Under a new ruling from federal securities regulators, companies can now raise up to $50 million from investors and still qualify for an exemption to the costly and extensive process involved in a typical public offering.
After more than a decade of private and public investments, the growth in Michigan’s venture capital industry has created a large demand for further investments to increase the available funds and support previously funded startups.
The amount of venture capital under management in Michigan grew more than 20 percent in 2014, continuing the industry’s strong momentum while creating further need for additional growth to support future investments.
Grand Rapids-based Blackford Capital plans to launch a second private equity fund later this year that, like its predecessor, will focus on investing in manufacturing businesses in Michigan, MiBiz has learned.
If two recent examples are any indication, companies in West Michigan seem attracted to the promise of securities-based crowdfunding, but often find better and more lucrative offers from traditional investment avenues.
Just eight months after launching the company to acquire a portion of Johnson Controls Inc.’s automotive interiors unit, Motus Integrated Technologies LLC has cut a deal to expand its business.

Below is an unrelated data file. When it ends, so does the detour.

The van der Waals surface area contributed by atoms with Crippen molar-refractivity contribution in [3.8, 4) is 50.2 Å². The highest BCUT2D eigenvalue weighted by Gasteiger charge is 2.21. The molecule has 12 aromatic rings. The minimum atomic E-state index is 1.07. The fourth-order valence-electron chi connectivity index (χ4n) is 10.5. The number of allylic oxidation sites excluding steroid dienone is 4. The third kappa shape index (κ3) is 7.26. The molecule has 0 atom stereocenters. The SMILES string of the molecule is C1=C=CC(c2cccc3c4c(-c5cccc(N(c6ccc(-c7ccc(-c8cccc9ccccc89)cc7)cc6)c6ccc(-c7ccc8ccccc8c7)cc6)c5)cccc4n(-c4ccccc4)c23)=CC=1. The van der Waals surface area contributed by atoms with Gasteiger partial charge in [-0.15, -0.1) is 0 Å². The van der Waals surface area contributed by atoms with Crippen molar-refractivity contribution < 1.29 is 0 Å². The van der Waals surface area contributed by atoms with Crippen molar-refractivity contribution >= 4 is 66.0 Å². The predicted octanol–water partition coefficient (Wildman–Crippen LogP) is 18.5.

As Byron Center-based SpartanNash Co. continues to focus on integrating the two food distribution and grocery retail operations that it merged 15 months ago, executives say they could be ready to consider additional acquisitions after another three months.
Selling a business requires a lot of preparation that many owners don’t always go through prior to pursuing a prospective buyer.
Rick DeVos formed Start Garden and its predecessors, 5x5 Night and Momentum, to change the entrepreneurial and investment culture in West Michigan.
As it works to close two deals, Chemical Financial Corp. wants to increase its number of outstanding shares to finance pending mergers and perhaps structure future acquisitions.
Commercial lending by credit unions could get a boost through an agreement between two federal agencies that would increase access to credit for small businesses.
The regional economic recovery “is one of the most impressive across the Midwest region,” led by the manufacturing sector that’s now followed by expansion in other industries, according to the latest PNC outlook that covers a broad market that includes Grand Rapids, Kalamazoo, Battle Creek and Lansing.
As the availability of venture capital increases further in Michigan, investors are steering more money and cutting more deals to invest in technology-based sectors.
Raising $10.6 million provides Grand River Bank’s parent company with added capital to drive further growth and pursue new business as some competitors are either now part of larger banks or are merging into larger institutions.
For any business owner who’s seeking a buyer and worries about what will happen to his or her company in the long term, cutting a deal with another family could very well represent an option to consider.
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